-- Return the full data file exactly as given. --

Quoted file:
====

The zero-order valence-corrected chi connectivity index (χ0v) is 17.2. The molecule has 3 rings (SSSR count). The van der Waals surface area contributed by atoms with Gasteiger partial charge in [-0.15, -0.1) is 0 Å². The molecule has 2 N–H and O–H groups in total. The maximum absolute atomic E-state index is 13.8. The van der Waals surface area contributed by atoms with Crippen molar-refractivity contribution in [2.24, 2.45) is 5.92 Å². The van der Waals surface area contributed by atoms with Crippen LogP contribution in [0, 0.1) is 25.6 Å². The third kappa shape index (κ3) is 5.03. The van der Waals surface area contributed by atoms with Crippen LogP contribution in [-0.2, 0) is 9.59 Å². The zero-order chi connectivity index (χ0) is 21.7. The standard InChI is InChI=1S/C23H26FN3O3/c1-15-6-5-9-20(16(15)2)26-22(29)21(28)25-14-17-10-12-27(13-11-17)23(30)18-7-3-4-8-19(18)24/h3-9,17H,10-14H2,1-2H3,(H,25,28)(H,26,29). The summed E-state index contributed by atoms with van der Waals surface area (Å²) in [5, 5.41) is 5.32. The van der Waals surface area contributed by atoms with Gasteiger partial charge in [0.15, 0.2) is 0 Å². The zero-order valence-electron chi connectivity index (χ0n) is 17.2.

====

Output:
The zero-order valence-corrected chi connectivity index (χ0v) is 17.2. The molecule has 3 rings (SSSR count). The van der Waals surface area contributed by atoms with Gasteiger partial charge in [-0.15, -0.1) is 0 Å². The molecule has 2 N–H and O–H groups in total. The maximum absolute atomic E-state index is 13.8. The van der Waals surface area contributed by atoms with Crippen molar-refractivity contribution in [2.24, 2.45) is 5.92 Å². The van der Waals surface area contributed by atoms with Crippen LogP contribution in [0, 0.1) is 25.6 Å². The third kappa shape index (κ3) is 5.03. The van der Waals surface area contributed by atoms with Crippen LogP contribution in [-0.2, 0) is 9.59 Å². The zero-order chi connectivity index (χ0) is 21.7. The standard InChI is InChI=1S/C23H26FN3O3/c1-15-6-5-9-20(16(15)2)26-22(29)21(28)25-14-17-10-12-27(13-11-17)23(30)18-7-3-4-8-19(18)24/h3-9,17H,10-14H2,1-2H3,(H,25,28)(H,26,29). The summed E-state index contributed by atoms with van der Waals surface area (Å²) in [5, 5.41) is 5.32. The van der Waals surface area contributed by atoms with Gasteiger partial charge in [0.15, 0.2) is 0 Å². The zero-order valence-electron chi connectivity index (χ0n) is 17.2.